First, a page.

How Password Vaults Can Help
The most effective way to protect credentials from malicious hackers is to store them in an encrypted password vault, otherwise known as a password manager.
Password managers facilitate security and convenience by enabling businesses to store an unlimited number of passwords in an encrypted vault. Therefore, your remote team no longer needs to remember long complex passwords. Instead, they can rely on the software to automatically fill in the login credentials whenever they need them.
The zero-knowledge security models employed by password managers also lend themselves to full data privacy where the software never sees or stores your unencrypted passwords on their servers. If a hacker managed to get in, they would see only streams of meaningless, encrypted code.
Ultimately, password managers enable remote workers to save unique passwords with high levels of entropy for each account in securely encrypted vaults to strengthen the security of business accounts. They can also play a key role in ensuring complete data privacy via single sign-on solutions that make business-critical accounts accessible in one convenient portal. Remote workers simply need to log into the vault and click on the account they need access to. The password manager will log them in automatically without ever displaying the login credentials.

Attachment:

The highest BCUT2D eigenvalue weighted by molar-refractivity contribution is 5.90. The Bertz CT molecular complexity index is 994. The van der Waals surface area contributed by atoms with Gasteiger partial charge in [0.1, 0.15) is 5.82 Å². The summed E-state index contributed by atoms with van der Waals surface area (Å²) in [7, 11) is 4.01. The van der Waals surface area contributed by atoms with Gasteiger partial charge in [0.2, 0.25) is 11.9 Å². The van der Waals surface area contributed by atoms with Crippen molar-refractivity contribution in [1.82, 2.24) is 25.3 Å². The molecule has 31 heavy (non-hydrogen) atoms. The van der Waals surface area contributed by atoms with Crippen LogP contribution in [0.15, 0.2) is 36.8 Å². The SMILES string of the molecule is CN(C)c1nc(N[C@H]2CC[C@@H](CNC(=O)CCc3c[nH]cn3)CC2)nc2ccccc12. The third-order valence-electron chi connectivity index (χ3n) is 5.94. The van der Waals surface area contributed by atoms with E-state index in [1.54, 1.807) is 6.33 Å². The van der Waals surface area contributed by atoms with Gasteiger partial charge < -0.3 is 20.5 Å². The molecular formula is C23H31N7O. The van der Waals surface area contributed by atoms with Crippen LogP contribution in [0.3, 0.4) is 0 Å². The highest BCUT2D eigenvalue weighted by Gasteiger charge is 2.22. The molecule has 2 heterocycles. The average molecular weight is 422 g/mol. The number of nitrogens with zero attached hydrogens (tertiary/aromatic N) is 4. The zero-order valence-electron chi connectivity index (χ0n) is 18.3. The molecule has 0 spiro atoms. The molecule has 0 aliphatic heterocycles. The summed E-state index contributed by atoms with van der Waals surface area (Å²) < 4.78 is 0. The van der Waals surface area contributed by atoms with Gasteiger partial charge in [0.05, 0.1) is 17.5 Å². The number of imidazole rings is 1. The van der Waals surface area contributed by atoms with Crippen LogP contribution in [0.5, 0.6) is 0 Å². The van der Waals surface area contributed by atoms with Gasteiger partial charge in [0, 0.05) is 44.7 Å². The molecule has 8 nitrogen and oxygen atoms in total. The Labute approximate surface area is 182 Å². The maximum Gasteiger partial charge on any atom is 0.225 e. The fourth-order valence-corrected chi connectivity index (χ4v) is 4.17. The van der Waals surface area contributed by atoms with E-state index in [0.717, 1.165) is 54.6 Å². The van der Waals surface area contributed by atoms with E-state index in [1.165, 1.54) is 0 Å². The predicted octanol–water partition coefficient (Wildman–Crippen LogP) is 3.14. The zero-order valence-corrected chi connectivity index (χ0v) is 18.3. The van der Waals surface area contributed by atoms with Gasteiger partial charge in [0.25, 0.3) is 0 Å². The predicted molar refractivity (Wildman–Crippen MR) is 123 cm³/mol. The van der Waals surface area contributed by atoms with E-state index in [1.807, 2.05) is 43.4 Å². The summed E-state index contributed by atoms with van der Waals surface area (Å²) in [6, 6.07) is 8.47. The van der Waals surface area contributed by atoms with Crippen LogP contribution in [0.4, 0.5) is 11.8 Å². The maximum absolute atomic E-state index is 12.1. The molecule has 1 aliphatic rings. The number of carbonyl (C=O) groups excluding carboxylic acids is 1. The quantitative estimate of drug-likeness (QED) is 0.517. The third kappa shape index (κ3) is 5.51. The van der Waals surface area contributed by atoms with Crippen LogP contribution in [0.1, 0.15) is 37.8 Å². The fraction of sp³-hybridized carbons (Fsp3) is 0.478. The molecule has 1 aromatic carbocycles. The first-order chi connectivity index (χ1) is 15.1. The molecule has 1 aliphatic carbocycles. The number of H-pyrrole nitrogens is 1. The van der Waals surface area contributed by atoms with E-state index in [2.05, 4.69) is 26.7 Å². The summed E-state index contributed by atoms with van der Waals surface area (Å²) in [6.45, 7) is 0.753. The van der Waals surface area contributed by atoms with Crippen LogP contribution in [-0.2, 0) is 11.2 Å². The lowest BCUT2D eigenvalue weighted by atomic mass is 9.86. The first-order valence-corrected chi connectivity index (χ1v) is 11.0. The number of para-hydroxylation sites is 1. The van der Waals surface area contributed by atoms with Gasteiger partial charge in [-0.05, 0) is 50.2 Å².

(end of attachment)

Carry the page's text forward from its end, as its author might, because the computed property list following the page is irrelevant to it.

2. Shield Your Data From Prying Eyes
One of the main challenges that IT staff face with remote workers is providing them with a way of accessing company resources while maintaining security and optimal network speeds. This is where a virtual private network (VPN) comes into play.
VPNs form the basic backbone of remote working security and provide workers with a secure method to connect to company resources like shared files. More than 400 million businesses and consumers are already making use of VPN connections, and this number continues to grow as more people start working from home. Working remotely without using a VPN poses a serious security risk since it’s much easier for hackers to intercept confidential data as it travels between your remote location and the office.
A VPN is like a private tunnel that links your remote location directly with your office, and since this tunnel shields the data that travels in it from view, it is much more difficult for hackers to intercept and steal. Employees working from home can use a VPN to connect to most remote resources, including mail servers, CRM programs and software, and even accounting systems.